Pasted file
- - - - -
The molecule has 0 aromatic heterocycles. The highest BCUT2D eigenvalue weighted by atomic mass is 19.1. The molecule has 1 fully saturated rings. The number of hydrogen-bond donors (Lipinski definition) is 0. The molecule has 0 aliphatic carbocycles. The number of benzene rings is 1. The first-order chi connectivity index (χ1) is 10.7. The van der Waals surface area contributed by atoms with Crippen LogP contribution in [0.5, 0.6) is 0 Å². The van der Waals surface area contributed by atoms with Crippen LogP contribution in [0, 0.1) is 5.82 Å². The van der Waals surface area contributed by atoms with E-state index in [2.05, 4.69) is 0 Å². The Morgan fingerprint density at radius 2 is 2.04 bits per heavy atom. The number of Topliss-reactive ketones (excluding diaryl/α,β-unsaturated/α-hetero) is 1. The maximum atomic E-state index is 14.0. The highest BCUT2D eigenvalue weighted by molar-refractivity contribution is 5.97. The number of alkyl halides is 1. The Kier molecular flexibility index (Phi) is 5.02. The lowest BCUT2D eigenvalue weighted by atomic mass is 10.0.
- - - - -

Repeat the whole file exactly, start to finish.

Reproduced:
The molecule has 0 aromatic heterocycles. The highest BCUT2D eigenvalue weighted by atomic mass is 19.1. The molecule has 1 fully saturated rings. The number of hydrogen-bond donors (Lipinski definition) is 0. The molecule has 0 aliphatic carbocycles. The number of benzene rings is 1. The first-order chi connectivity index (χ1) is 10.7. The van der Waals surface area contributed by atoms with Crippen LogP contribution in [0.5, 0.6) is 0 Å². The van der Waals surface area contributed by atoms with Crippen LogP contribution in [0, 0.1) is 5.82 Å². The van der Waals surface area contributed by atoms with E-state index in [2.05, 4.69) is 0 Å². The Morgan fingerprint density at radius 2 is 2.04 bits per heavy atom. The number of Topliss-reactive ketones (excluding diaryl/α,β-unsaturated/α-hetero) is 1. The maximum atomic E-state index is 14.0. The highest BCUT2D eigenvalue weighted by molar-refractivity contribution is 5.97. The number of alkyl halides is 1. The Kier molecular flexibility index (Phi) is 5.02. The lowest BCUT2D eigenvalue weighted by atomic mass is 10.0.